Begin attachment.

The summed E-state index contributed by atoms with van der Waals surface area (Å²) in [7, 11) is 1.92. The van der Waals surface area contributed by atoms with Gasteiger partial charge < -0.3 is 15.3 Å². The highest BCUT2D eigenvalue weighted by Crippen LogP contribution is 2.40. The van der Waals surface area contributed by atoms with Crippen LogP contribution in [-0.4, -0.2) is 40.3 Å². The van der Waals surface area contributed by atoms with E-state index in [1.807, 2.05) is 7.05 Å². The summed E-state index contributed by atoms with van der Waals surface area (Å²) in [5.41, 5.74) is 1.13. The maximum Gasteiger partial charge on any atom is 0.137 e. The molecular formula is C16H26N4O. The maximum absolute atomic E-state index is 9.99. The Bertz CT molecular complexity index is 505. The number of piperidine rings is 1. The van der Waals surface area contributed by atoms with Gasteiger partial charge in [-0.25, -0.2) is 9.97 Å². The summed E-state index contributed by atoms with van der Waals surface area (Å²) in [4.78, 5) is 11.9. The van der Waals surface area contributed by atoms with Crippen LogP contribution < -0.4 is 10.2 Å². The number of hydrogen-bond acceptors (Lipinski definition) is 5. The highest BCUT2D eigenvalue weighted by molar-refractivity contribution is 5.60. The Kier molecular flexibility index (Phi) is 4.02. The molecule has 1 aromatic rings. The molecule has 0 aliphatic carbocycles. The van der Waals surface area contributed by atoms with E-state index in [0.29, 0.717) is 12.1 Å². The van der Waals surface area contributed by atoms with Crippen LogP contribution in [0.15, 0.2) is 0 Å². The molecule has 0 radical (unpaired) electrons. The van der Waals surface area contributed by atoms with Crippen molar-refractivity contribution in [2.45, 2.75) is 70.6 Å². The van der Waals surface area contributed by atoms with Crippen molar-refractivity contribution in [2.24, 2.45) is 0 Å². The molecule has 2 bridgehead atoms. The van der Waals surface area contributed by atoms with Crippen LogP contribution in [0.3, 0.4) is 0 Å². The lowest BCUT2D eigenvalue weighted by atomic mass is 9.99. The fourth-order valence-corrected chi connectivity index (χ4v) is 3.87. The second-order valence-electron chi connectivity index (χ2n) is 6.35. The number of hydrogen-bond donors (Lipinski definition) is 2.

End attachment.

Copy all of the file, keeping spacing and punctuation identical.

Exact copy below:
The summed E-state index contributed by atoms with van der Waals surface area (Å²) in [7, 11) is 1.92. The van der Waals surface area contributed by atoms with Gasteiger partial charge < -0.3 is 15.3 Å². The highest BCUT2D eigenvalue weighted by Crippen LogP contribution is 2.40. The van der Waals surface area contributed by atoms with Crippen LogP contribution in [-0.4, -0.2) is 40.3 Å². The van der Waals surface area contributed by atoms with E-state index in [1.807, 2.05) is 7.05 Å². The summed E-state index contributed by atoms with van der Waals surface area (Å²) in [5.41, 5.74) is 1.13. The maximum Gasteiger partial charge on any atom is 0.137 e. The molecular formula is C16H26N4O. The maximum absolute atomic E-state index is 9.99. The Bertz CT molecular complexity index is 505. The number of piperidine rings is 1. The van der Waals surface area contributed by atoms with Gasteiger partial charge in [-0.25, -0.2) is 9.97 Å². The summed E-state index contributed by atoms with van der Waals surface area (Å²) in [4.78, 5) is 11.9. The van der Waals surface area contributed by atoms with Crippen LogP contribution < -0.4 is 10.2 Å². The number of hydrogen-bond acceptors (Lipinski definition) is 5. The highest BCUT2D eigenvalue weighted by molar-refractivity contribution is 5.60. The Kier molecular flexibility index (Phi) is 4.02. The molecule has 1 aromatic rings. The molecule has 0 aliphatic carbocycles. The van der Waals surface area contributed by atoms with E-state index in [0.29, 0.717) is 12.1 Å². The van der Waals surface area contributed by atoms with Crippen LogP contribution in [0.15, 0.2) is 0 Å². The molecule has 0 radical (unpaired) electrons. The van der Waals surface area contributed by atoms with Crippen molar-refractivity contribution in [2.45, 2.75) is 70.6 Å². The van der Waals surface area contributed by atoms with Crippen molar-refractivity contribution in [2.24, 2.45) is 0 Å². The molecule has 2 bridgehead atoms. The van der Waals surface area contributed by atoms with Crippen LogP contribution in [0.3, 0.4) is 0 Å². The lowest BCUT2D eigenvalue weighted by atomic mass is 9.99. The fourth-order valence-corrected chi connectivity index (χ4v) is 3.87. The second-order valence-electron chi connectivity index (χ2n) is 6.35. The number of hydrogen-bond donors (Lipinski definition) is 2.